CONFLICT: Opinions are divided over how we should treat wild dogs.
CONFLICT: Opinions are divided over how we should treat wild dogs. Contributed

PETA slams council's proposed 1080 trial

A RECENTLY released report from Gladstone Regional Council on a planned 1080 meat trial has prompted a scathing response from PETA - People for the Ethical Treatment of Animals.

PETA Australia special projects coordinator Desmond Bellamy said the council's decision to provide 1080-impregnated meat to landholders was "shocking" and "cruel".

Mr Bellamy claimed an RSPCA report on 1080 found that "poisoned animals foam at the mouth, vomit, lose control of their bowels, struggle to breathe and become weak or partially paralysed."

In the council's report, Free 1080 Meat Baiting Trial Project, the council states it will provide free 1080 impregnated meat to all landholders in the Gladstone region in March or April next year with the aim of controlling wild dogs.

The council is required, under a memorandum of understanding with the State Government, to provide free 1080 to landholders twice a year but generally landholders have been required to provide the meat.

The provision of the free meat is a new initiative in response to a reduction in landholder participation rates in baiting programs identified by the council.

Mr Bellamy said "no living being should intentionally be made to suffer such a slow and agonising death".

"A drover from Queensland reportedly (saw) his working dogs "screaming with pain" after they accidentally ingested 1080," he said.

A council spokesperson said baiting programs using 1080 were "currently the most effective and species selective option for broad scale reduction of large pest populations of wild dogs".

"Landholder participation in all 1080 programs facilitated by council ... is voluntary," they said.


1st Place Feral Photos 2014_Daniel Briggs Wild Dog Pups. Photo Daniel Briggs_Invasive Animals CRC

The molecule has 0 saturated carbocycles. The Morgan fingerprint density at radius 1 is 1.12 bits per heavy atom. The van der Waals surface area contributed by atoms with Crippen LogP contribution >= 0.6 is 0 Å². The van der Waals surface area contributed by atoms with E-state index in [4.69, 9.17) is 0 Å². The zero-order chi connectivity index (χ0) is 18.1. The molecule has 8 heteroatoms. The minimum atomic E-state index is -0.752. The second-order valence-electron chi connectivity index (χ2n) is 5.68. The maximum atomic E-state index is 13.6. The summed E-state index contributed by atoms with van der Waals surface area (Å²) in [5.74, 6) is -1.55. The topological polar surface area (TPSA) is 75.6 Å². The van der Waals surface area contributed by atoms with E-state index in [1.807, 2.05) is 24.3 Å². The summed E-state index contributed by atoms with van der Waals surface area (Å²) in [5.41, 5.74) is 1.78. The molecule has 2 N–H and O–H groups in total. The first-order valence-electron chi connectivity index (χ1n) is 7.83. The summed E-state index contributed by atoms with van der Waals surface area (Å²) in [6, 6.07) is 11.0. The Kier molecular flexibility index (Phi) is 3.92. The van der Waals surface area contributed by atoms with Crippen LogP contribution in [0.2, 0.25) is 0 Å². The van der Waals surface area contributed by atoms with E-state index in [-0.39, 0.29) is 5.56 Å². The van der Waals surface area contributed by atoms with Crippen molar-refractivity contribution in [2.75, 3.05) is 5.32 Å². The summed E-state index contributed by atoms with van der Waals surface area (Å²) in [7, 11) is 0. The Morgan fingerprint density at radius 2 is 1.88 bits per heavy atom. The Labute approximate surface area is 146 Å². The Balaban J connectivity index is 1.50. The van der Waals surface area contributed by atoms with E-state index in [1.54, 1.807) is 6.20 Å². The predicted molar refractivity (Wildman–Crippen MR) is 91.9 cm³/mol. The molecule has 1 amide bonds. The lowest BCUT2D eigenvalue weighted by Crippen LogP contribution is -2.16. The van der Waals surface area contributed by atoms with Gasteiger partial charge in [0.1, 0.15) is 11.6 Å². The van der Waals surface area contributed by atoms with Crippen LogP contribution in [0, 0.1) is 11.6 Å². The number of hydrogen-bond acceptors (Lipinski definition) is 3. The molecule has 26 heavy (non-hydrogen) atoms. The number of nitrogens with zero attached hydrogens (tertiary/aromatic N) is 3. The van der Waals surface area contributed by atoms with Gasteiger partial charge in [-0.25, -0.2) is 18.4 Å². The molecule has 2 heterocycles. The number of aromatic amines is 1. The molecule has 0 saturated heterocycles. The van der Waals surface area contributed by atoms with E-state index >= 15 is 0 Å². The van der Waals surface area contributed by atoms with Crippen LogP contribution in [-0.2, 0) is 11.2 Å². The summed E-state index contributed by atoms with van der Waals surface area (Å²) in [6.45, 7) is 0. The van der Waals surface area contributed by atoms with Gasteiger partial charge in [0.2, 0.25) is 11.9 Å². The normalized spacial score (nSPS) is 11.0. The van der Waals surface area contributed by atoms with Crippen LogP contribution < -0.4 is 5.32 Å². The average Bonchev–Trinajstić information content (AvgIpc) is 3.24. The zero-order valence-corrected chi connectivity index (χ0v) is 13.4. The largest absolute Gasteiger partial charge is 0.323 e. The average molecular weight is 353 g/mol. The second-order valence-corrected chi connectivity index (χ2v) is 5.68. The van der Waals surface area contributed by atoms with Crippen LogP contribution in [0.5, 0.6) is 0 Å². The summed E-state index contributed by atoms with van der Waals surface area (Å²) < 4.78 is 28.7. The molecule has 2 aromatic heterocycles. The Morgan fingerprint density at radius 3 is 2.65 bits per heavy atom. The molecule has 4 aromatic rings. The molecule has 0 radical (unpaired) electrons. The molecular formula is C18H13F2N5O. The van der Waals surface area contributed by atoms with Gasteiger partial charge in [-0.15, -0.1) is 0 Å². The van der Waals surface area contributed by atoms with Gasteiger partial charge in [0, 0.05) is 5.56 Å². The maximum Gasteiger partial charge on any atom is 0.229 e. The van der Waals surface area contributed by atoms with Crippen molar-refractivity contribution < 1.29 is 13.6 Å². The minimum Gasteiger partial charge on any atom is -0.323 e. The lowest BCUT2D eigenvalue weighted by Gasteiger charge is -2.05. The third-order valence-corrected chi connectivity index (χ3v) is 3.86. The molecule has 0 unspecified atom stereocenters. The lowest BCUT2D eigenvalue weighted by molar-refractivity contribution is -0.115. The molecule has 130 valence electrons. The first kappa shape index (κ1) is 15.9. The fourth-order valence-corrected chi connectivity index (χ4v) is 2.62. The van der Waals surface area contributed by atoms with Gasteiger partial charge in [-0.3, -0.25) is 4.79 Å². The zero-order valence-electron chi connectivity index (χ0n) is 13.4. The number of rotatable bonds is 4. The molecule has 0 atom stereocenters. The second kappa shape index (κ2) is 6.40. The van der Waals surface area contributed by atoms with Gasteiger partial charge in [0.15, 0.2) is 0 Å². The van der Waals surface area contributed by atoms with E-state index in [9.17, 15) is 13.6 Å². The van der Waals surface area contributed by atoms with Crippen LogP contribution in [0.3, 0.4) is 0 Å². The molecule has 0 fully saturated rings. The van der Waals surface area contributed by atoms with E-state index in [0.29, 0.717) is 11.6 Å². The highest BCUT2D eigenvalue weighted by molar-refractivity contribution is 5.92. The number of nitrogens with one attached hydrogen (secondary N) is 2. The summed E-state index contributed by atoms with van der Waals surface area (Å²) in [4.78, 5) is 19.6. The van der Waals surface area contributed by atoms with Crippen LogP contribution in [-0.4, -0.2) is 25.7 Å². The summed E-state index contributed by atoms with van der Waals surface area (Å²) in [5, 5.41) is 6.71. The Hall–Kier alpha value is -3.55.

Wild dogs breed one to two times per year and have litters of between one and 10 pups with a mean litter size of approximately five pups. *Victorian Government

The spokesperson said the council provided landholders with a "variety of services" beyond 1080 baiting to ensure they complied with the Biosecurity Act in regards to wild dog control.

"Installation of exclusion fencing by landholders ... is an option encouraged by council, in addition to trapping and containment," they said.

"Council provides free advice to landholders and all landholders are encouraged to contact us to discuss the variety of options and assistance available for the control of wild dogs on their property."

Kat Peck and her husband David own a 750 acre property in the hills about 20km west of Mount Larcom.

She said she supported the council's decision to provide the 1080 laced meat to landholders.

"That'd be amazing, that'd be worth my effort," she said.

"I know a lot of people would utilise it more.

"I can't afford to lose a $500 calf, to kill one of my own to use as bait."


One of the remaining sheep of the herd that was attacked by a wild dog.
Sheep make an easy target for wild dog attacks. Katherine Morris

Mrs Peck said wild dogs were a problem in the area and were the reason she and her husband stopped running sheep.

Two years ago, in a sheep paddock right next to their house, two of their sheep were mauled by wild dogs.

"One sheep was dead and another one still alive, they eat the back end and they like eating their guts out but the sheep was actually still alive," Mrs Peck said.

When asked about whether baiting should be used despite the cruel death claimed by PETA, Mrs Peck said "you've got to do something, it's really bad up our way".

According to the Department of Agriculture and Fisheries, 1080 is registered for the control of wild dogs, feral pigs, rabbits and foxes and is widely used throughout Australia.